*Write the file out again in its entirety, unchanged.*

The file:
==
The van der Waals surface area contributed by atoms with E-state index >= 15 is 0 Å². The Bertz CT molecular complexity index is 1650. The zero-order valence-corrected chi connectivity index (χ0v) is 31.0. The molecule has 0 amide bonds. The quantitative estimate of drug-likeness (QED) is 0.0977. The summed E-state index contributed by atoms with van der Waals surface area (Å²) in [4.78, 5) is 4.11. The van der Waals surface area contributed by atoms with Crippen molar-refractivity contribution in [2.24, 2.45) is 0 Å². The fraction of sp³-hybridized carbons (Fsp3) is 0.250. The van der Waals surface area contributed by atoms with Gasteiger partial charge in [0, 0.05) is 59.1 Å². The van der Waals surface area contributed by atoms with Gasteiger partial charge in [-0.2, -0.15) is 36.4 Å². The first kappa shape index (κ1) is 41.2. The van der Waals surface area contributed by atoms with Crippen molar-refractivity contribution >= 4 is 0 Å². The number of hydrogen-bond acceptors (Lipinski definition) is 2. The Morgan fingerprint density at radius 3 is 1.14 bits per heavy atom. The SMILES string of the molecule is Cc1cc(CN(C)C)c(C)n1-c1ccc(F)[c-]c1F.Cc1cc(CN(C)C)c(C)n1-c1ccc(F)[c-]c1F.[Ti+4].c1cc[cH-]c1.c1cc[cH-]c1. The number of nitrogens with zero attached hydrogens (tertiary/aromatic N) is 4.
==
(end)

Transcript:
The van der Waals surface area contributed by atoms with E-state index >= 15 is 0 Å². The Bertz CT molecular complexity index is 1650. The zero-order valence-corrected chi connectivity index (χ0v) is 31.0. The molecule has 0 amide bonds. The quantitative estimate of drug-likeness (QED) is 0.0977. The summed E-state index contributed by atoms with van der Waals surface area (Å²) in [4.78, 5) is 4.11. The van der Waals surface area contributed by atoms with Crippen molar-refractivity contribution in [2.24, 2.45) is 0 Å². The fraction of sp³-hybridized carbons (Fsp3) is 0.250. The van der Waals surface area contributed by atoms with Gasteiger partial charge in [0, 0.05) is 59.1 Å². The van der Waals surface area contributed by atoms with Gasteiger partial charge in [-0.2, -0.15) is 36.4 Å². The first kappa shape index (κ1) is 41.2. The van der Waals surface area contributed by atoms with Crippen molar-refractivity contribution >= 4 is 0 Å². The number of hydrogen-bond acceptors (Lipinski definition) is 2. The Morgan fingerprint density at radius 3 is 1.14 bits per heavy atom. The SMILES string of the molecule is Cc1cc(CN(C)C)c(C)n1-c1ccc(F)[c-]c1F.Cc1cc(CN(C)C)c(C)n1-c1ccc(F)[c-]c1F.[Ti+4].c1cc[cH-]c1.c1cc[cH-]c1. The number of nitrogens with zero attached hydrogens (tertiary/aromatic N) is 4.